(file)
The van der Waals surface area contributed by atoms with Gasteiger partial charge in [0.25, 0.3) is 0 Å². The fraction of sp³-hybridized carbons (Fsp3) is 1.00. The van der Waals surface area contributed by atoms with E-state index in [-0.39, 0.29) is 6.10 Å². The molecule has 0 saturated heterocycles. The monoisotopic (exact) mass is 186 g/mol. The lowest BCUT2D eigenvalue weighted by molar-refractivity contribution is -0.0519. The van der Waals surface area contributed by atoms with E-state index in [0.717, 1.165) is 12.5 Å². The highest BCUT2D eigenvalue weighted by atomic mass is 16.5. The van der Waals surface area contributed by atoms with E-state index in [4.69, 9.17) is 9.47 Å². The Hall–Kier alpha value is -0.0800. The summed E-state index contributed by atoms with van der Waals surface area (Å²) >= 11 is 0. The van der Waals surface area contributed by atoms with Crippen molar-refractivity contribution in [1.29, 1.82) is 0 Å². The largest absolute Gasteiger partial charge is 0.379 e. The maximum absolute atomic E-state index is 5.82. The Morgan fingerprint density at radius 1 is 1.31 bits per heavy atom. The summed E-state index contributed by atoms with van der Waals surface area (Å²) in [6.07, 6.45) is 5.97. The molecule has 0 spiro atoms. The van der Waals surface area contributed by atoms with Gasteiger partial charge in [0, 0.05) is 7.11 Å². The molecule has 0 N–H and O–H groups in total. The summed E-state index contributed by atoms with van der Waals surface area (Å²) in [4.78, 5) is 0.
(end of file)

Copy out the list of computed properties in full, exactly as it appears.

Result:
The van der Waals surface area contributed by atoms with Gasteiger partial charge in [0.25, 0.3) is 0 Å². The fraction of sp³-hybridized carbons (Fsp3) is 1.00. The van der Waals surface area contributed by atoms with E-state index in [-0.39, 0.29) is 6.10 Å². The molecule has 0 saturated heterocycles. The monoisotopic (exact) mass is 186 g/mol. The lowest BCUT2D eigenvalue weighted by molar-refractivity contribution is -0.0519. The van der Waals surface area contributed by atoms with E-state index in [0.717, 1.165) is 12.5 Å². The highest BCUT2D eigenvalue weighted by atomic mass is 16.5. The van der Waals surface area contributed by atoms with E-state index in [4.69, 9.17) is 9.47 Å². The Hall–Kier alpha value is -0.0800. The summed E-state index contributed by atoms with van der Waals surface area (Å²) >= 11 is 0. The van der Waals surface area contributed by atoms with Crippen molar-refractivity contribution in [1.29, 1.82) is 0 Å². The largest absolute Gasteiger partial charge is 0.379 e. The maximum absolute atomic E-state index is 5.82. The Morgan fingerprint density at radius 1 is 1.31 bits per heavy atom. The summed E-state index contributed by atoms with van der Waals surface area (Å²) in [6.07, 6.45) is 5.97. The molecule has 0 spiro atoms. The van der Waals surface area contributed by atoms with Gasteiger partial charge in [0, 0.05) is 7.11 Å². The molecule has 0 N–H and O–H groups in total. The summed E-state index contributed by atoms with van der Waals surface area (Å²) in [4.78, 5) is 0.